WHL Report – Top 5 Draft Eligible Defenders (January 2019)

by Joel Henderson on January 17, 2019
  • Feature Story
  • WHL Report – Top 5 Draft Eligible Defenders (January 2019)

The WHL is full of draft-eligible talent in 2018-19 but especially with five particular defensemen. 

 

2018 saw four defensemen selected in the top two rounds…

Ty Smith (17th – Spokane) – Devils

Alexander Alexeyev (31st – Red Deer) – Capitals

Jett Woo – (37th Moose Jaw) – Canucks

Calen Addison – (53rd – Lethbridge) – Pittsburgh

 

…and then none until the fifth round.

 

At this point, there are five WHL defensemen who make a strong case to be taken in the top half of the 2019 NHL draft. There may be others along the way as the season moves into the second half, but let’s focus on these gents.

 

Bowen Byram (Vancouver Giants) 6’1 192lbs 

He began the 2018-19 season with 17 points (7g-10a) in 23 games with seven of those on the PP.

 

Why should my team draft him?

  1. He’s such a versatile skater. He can walk a blueline easily or sneak back door.
  2. His power skating matched with his slapshot make him a force on the man-advantage. He can gain the zone, get the puck back on a one-timer, and make teams look silly.
  3. Due to his size and improvement defensively, his floor is quite high.

 

Why should a team leave him alone?

  1. He does still have defensive lapses and misses coverages at times.
  2. His strides are powerful but his agility and acceleration could improve.

 

Jake Lee (Seattle Thunderbirds) 6’2 216lbs

He began the 2018-19 season with 15 points (1g 14a) in 20 games and since has seen his offensive deployment taken away. He currently sits with 19 points in 40 games. He was taken off the PP once other players came back from injury.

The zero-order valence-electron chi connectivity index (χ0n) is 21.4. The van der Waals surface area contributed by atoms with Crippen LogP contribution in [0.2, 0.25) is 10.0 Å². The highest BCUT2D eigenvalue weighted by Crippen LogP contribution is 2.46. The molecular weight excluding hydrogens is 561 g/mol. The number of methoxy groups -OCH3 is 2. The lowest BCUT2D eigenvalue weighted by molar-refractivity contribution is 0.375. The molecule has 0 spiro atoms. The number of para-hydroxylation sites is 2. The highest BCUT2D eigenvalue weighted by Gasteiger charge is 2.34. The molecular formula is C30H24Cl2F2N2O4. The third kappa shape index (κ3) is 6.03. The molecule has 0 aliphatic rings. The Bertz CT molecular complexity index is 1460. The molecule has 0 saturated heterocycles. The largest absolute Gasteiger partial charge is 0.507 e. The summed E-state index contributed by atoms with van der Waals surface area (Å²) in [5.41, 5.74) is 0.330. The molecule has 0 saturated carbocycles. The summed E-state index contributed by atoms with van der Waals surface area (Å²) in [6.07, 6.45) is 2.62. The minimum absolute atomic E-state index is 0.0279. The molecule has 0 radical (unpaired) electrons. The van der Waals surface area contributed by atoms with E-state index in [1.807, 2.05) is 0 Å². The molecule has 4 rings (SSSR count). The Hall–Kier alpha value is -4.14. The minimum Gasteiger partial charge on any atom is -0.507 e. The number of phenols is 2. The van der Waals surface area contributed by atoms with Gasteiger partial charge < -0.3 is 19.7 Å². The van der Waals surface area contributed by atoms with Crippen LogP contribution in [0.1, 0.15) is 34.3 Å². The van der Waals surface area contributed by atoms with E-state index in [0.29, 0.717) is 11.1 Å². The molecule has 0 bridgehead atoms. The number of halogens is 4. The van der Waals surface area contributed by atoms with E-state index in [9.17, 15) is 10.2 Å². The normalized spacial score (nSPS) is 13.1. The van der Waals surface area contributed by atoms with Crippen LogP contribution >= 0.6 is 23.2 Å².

Why should my team draft him?

  1. He’s sneaky good. His gap control, stick work, and edgework makes him the best defender in this draft class from the WHL.
  2. He’s described as a defensive-defenseman by some but there is a large potential for offensive output. He often makes a controlled pass to exit the zone but can certainly stroll with the puck.
  3. His skating is tremendous (except his backwards skating, which is ok). Strong acceleration and lateral movement mean even with mistakes, he’s back in position very fast.

Why should a team leave him alone?

  1. He hasn’t been able to use his shot as much in the last while. Will need to continue to work on that side of things. At this moment, he prioritizes the defensive side but will have more opportunities to begin the rush moving forward.
  2. They shouldn’t. I imagine he will go higher than most anticipate and people will think “WHAT?? WHY??”

 

Matthew Robertson (Edmonton Oil Kings) 6’3.5 198lbs

He began the 2018-19 season with 14 points (3g-11a) in 20 games and currently sits with 21 points in 32 games.

 

Why should my team draft him?

  1. He’s a powerful skater which means he can take the puck end-to-end on a rush or show his fluid motion through the zones.
  2. He has a strong hockey IQ especially when reading situations to jump in the rush or remain steady. This allows him to play in all situations on the ice.
  3. He is the best example of a pure two-way defenseman in this class.

 

Why should my team leave him alone?

  1. Not sure about his ceiling based upon his skating agility. His strides are powerful which means it is tough to knock him off the puck but the negative impact is defending against agile forwards at the NHL level.